Tuesday, September 27, 2005
In Celebration of Valor: Cpl. Tibor Rubin
Thanks to the Power Line gents, I found this:
Mr. Tibor "Ted" Rubin got the Medal of Honor last Friday, as an attempt to correct a miscarriage of justice from long ago.
Rubin is a Holocaust survivor, having survived for 14 months in the Mauthausen concentration camp before being liberated by U.S. troops. Still a teenager, he emigrated to the United States, joined the Army, and insisted on being sent to fight in Korea in 1950. Rubin's actions in Korea in 1950 earned him a Medal of Honor recommendation from several of his commanding officers; ironically, they all died in combat shortly thereafter, and Rubin's sergeant refused to process the paperwork, not wanting to see a Jew earn the Medal of Honor.
Believe it or not, Rubin then went to earn a Medal of Honor all over again. He fought like a lion, more than once holding off an enemy force, battalion-strength or better, single-handedly. When he and the survivors of his unit were captured by the North Koreans, and forced to endure terrible prison conditions, Rubin's "training" (that's what he calls it) from the Holocaust helped him survive. Indeed, he risked his life repeatedly to sneak food to his fellow prisoners, many of whom credit him with saving their lives. As a Hungarian (who, at that time, had not yet acquired his American citizenship), he received an offer from the Chinese to be released and sent back to Hungary... which he turned down, saying that he would not abandon his comrades.
His Medal of Honor citation reads like a laundry-list of bravery and selflessness:
For conspicuous gallantry and intrepidity at the risk of his life above and beyond the call of duty:(emphasis mine)
Corporal Tibor Rubin distinguished himself by extraordinary heroism during the period from July 23, 1950, to April 20, 1953, while serving as a rifleman with Company I, 8th Cavalry Regiment, 1st Cavalry Division in the Republic of Korea. While his unit was retreating to the Pusan Perimeter, Corporal Rubin was assigned to stay behind to keep open the vital Taegu-Pusan Road link used by his withdrawing unit. During the ensuing battle, overwhelming numbers of North Korean troops assaulted a hill defended solely by Corporal Rubin. He inflicted a staggering number of casualties on the attacking force during his personal 24-hour battle, single-handedly slowing the enemy advance and allowing the 8th Cavalry Regiment to complete its withdrawal successfully. Following the breakout from the Pusan Perimeter, the 8 th Cavalry Regiment proceeded northward and advanced into North Korea. During the advance, he helped capture several hundred North Korean soldiers. On October 30, 1950, Chinese forces attacked his unit at Unsan, North Korea, during a massive nighttime assault. That night and throughout the next day, he manned a .30 caliber machine gun at the south end of the unit's line after three previous gunners became casualties. He continued to man his machine gun until his ammunition was exhausted. His determined stand slowed the pace of the enemy advance in his sector, permitting the remnants of his unit to retreat southward. As the battle raged, Corporal Rubin was severely wounded and captured by the Chinese. Choosing to remain in the prison camp despite offers from the Chinese to return him to his native Hungary, Corporal Rubin disregarded his own personal safety and immediately began sneaking out of the camp at night in search of food for his comrades. Breaking into enemy food storehouses and gardens, he risked certain torture or death if caught. Corporal Rubin provided not only food to the starving Soldiers, but also desperately needed medical care and moral support for the sick and wounded of the POW camp. His brave, selfless efforts were directly attributed to saving the lives of as many as forty of his fellow prisoners. Corporal Rubin's gallant actions in close contact with the enemy and unyielding courage and bravery while a prisoner of war are in the highest traditions of military service and reflect great credit upon himself and the United States Army.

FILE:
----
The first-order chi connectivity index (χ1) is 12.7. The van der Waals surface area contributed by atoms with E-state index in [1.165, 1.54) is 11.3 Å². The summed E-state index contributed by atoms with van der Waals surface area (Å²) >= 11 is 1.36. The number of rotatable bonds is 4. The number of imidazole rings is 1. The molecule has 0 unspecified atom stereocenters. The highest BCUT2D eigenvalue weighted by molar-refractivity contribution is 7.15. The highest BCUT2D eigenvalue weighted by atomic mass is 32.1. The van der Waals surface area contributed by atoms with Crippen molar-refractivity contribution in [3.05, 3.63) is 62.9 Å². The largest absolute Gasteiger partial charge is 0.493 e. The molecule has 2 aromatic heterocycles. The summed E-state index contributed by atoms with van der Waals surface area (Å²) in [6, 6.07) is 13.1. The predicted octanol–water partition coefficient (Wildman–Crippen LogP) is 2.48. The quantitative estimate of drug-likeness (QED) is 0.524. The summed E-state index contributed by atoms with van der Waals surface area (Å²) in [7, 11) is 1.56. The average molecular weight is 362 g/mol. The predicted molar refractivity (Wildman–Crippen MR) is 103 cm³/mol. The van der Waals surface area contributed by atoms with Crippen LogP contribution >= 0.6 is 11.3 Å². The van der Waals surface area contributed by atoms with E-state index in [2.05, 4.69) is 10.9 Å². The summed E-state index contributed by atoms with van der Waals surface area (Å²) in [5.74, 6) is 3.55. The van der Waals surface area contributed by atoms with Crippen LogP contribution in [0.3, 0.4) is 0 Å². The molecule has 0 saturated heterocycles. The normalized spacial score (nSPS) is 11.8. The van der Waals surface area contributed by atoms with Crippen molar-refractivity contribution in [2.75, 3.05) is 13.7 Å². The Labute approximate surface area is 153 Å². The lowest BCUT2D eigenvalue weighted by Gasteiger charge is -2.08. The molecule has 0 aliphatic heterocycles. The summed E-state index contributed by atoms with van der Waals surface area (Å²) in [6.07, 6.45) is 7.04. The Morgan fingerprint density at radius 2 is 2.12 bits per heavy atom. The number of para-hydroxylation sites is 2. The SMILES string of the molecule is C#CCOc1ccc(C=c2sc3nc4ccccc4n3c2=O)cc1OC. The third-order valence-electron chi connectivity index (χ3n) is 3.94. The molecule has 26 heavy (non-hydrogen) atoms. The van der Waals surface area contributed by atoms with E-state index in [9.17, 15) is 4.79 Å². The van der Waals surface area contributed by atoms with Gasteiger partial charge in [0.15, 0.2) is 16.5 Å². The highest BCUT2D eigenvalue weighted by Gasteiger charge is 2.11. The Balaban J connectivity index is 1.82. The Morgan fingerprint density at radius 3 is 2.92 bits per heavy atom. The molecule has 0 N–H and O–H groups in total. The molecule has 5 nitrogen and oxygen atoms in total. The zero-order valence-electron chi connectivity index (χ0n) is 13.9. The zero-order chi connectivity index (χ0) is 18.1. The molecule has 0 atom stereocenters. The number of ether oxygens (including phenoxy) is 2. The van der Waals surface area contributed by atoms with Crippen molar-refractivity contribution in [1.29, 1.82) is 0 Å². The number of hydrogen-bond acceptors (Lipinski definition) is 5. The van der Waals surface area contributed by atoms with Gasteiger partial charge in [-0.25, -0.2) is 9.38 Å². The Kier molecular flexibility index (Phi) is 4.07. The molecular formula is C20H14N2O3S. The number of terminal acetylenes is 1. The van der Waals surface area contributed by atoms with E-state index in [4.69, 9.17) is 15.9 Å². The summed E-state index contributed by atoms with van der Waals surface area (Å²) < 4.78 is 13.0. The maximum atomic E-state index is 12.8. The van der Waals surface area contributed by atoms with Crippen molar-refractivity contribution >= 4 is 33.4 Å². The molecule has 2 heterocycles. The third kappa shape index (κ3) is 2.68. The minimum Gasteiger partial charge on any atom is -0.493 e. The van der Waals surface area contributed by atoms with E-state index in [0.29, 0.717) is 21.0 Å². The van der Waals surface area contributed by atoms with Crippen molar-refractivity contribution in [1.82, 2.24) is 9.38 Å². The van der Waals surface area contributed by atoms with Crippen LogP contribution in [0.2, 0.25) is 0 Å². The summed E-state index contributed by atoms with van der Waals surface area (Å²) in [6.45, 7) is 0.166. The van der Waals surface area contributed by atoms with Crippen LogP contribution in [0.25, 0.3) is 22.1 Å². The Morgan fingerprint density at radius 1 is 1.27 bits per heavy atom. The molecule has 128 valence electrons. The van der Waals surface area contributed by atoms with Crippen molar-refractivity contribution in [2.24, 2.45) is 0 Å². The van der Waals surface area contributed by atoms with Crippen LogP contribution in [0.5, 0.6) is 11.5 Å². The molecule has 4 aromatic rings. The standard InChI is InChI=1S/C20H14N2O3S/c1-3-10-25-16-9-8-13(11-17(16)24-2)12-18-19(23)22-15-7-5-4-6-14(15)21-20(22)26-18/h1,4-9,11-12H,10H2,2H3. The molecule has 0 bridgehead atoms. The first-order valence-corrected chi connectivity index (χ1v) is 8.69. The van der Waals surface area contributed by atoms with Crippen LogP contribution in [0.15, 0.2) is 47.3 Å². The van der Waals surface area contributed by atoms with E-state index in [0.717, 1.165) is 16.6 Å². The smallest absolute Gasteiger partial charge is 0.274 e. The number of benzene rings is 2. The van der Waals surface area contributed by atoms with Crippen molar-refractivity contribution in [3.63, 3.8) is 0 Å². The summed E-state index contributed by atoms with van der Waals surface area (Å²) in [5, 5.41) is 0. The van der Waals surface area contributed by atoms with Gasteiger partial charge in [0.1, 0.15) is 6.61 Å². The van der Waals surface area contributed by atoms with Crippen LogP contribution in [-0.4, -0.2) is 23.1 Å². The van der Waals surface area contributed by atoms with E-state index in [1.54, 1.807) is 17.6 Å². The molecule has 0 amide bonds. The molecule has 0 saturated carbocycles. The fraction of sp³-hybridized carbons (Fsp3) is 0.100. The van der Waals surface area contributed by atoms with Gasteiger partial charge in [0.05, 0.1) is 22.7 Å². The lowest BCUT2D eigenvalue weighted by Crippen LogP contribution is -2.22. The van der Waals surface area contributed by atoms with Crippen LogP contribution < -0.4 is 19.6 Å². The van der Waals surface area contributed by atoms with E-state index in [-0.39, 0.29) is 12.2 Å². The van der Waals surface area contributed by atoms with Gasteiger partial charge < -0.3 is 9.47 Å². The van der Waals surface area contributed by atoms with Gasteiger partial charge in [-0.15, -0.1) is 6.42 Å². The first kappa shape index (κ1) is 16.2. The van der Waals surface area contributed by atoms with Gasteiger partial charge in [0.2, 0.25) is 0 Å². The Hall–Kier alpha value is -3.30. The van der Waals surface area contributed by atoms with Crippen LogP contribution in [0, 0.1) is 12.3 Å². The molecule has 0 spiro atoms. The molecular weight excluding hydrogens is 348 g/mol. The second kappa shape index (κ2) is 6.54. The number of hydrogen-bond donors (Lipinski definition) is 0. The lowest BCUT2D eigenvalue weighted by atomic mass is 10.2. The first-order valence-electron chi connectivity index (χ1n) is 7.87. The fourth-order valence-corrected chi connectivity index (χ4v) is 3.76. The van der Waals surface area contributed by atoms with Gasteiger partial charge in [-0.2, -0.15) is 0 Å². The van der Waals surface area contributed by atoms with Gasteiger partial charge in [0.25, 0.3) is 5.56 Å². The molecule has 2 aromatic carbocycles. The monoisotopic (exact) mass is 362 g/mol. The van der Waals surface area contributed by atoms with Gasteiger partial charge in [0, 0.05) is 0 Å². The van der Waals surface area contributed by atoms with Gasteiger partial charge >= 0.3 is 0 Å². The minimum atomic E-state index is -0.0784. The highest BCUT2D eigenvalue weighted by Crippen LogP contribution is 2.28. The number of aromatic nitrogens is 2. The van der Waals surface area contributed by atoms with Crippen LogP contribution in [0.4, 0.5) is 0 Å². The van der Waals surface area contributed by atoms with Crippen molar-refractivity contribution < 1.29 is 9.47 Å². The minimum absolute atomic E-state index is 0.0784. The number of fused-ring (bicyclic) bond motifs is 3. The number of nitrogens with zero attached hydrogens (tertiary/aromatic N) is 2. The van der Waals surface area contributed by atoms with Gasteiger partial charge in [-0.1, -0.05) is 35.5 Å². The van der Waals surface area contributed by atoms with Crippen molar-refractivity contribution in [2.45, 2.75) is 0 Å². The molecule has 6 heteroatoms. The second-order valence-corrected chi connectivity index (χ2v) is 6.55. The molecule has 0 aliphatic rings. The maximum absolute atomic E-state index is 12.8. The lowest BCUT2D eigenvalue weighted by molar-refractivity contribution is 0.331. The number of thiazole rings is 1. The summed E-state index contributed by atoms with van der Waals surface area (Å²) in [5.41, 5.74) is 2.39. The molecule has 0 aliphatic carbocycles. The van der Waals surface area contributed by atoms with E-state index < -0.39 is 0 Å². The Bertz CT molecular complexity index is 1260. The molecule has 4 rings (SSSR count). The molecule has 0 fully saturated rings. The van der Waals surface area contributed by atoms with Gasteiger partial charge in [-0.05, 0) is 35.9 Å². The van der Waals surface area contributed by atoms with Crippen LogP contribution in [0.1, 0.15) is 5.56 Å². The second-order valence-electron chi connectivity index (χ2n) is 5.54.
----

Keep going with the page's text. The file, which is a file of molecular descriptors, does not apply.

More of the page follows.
For lots more, please see this article by James S. Robbins, and this tribute by the warriors at the Mudville Gazette.
He looks a little different now, but still every bit the hero:
Mazel tov, Corporal Rubin. You defended your adopted country as few ever could or would. May your bravery -- and love for your fellow man -- forever stand as a shining example to us all.